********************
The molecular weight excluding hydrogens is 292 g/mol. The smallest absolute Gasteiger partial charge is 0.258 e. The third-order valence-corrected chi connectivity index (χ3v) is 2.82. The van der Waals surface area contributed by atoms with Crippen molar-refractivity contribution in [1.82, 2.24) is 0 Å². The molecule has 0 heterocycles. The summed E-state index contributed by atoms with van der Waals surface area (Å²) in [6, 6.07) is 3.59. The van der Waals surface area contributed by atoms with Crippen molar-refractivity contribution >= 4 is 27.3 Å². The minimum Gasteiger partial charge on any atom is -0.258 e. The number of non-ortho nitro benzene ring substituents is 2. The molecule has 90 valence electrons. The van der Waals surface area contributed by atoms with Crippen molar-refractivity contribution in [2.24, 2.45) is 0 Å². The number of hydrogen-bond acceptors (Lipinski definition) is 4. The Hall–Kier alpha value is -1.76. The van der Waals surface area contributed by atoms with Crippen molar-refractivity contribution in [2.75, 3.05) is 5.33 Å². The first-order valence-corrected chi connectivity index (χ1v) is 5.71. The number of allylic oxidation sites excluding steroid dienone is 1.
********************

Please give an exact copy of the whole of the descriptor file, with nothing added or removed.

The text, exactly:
The molecular weight excluding hydrogens is 292 g/mol. The smallest absolute Gasteiger partial charge is 0.258 e. The third-order valence-corrected chi connectivity index (χ3v) is 2.82. The van der Waals surface area contributed by atoms with Crippen molar-refractivity contribution in [1.82, 2.24) is 0 Å². The molecule has 0 heterocycles. The summed E-state index contributed by atoms with van der Waals surface area (Å²) in [6, 6.07) is 3.59. The van der Waals surface area contributed by atoms with Crippen molar-refractivity contribution >= 4 is 27.3 Å². The minimum Gasteiger partial charge on any atom is -0.258 e. The number of non-ortho nitro benzene ring substituents is 2. The molecule has 90 valence electrons. The van der Waals surface area contributed by atoms with Crippen molar-refractivity contribution in [2.24, 2.45) is 0 Å². The number of hydrogen-bond acceptors (Lipinski definition) is 4. The Hall–Kier alpha value is -1.76. The van der Waals surface area contributed by atoms with Crippen molar-refractivity contribution in [2.75, 3.05) is 5.33 Å². The first-order valence-corrected chi connectivity index (χ1v) is 5.71. The number of allylic oxidation sites excluding steroid dienone is 1.